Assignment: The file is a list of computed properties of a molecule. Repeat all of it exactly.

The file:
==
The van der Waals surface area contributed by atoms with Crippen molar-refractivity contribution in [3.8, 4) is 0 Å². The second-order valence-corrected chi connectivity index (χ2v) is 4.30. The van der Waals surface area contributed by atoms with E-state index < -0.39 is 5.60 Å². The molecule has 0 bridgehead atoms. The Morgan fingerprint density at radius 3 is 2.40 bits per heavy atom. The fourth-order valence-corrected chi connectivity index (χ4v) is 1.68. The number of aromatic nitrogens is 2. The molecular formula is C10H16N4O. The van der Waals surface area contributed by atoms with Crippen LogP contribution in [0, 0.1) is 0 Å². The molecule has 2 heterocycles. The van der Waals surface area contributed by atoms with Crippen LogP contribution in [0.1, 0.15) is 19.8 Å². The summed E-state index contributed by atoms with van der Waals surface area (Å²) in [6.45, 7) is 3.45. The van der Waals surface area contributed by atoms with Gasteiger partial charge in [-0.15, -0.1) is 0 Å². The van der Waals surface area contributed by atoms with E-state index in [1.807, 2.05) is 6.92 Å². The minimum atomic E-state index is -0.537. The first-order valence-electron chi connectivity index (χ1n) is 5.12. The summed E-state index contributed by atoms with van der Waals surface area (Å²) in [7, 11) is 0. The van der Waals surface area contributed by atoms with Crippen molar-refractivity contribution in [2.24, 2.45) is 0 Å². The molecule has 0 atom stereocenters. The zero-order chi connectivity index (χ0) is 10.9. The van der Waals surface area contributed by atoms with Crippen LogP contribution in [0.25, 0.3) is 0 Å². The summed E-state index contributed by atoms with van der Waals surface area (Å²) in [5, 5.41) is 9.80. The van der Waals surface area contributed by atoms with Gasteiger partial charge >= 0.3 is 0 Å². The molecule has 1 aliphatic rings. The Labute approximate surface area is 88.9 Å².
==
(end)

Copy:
The van der Waals surface area contributed by atoms with Crippen molar-refractivity contribution in [3.8, 4) is 0 Å². The second-order valence-corrected chi connectivity index (χ2v) is 4.30. The van der Waals surface area contributed by atoms with E-state index < -0.39 is 5.60 Å². The molecule has 0 bridgehead atoms. The Morgan fingerprint density at radius 3 is 2.40 bits per heavy atom. The fourth-order valence-corrected chi connectivity index (χ4v) is 1.68. The number of aromatic nitrogens is 2. The molecular formula is C10H16N4O. The van der Waals surface area contributed by atoms with Crippen LogP contribution in [0, 0.1) is 0 Å². The molecule has 2 heterocycles. The van der Waals surface area contributed by atoms with Crippen LogP contribution in [0.1, 0.15) is 19.8 Å². The summed E-state index contributed by atoms with van der Waals surface area (Å²) in [6.45, 7) is 3.45. The van der Waals surface area contributed by atoms with Gasteiger partial charge in [-0.15, -0.1) is 0 Å². The van der Waals surface area contributed by atoms with E-state index in [1.807, 2.05) is 6.92 Å². The minimum atomic E-state index is -0.537. The first-order valence-electron chi connectivity index (χ1n) is 5.12. The summed E-state index contributed by atoms with van der Waals surface area (Å²) in [7, 11) is 0. The van der Waals surface area contributed by atoms with Crippen molar-refractivity contribution in [2.24, 2.45) is 0 Å². The molecule has 0 atom stereocenters. The zero-order chi connectivity index (χ0) is 10.9. The van der Waals surface area contributed by atoms with Crippen LogP contribution in [0.25, 0.3) is 0 Å². The summed E-state index contributed by atoms with van der Waals surface area (Å²) in [5, 5.41) is 9.80. The van der Waals surface area contributed by atoms with Gasteiger partial charge >= 0.3 is 0 Å². The molecule has 1 aliphatic rings. The Labute approximate surface area is 88.9 Å².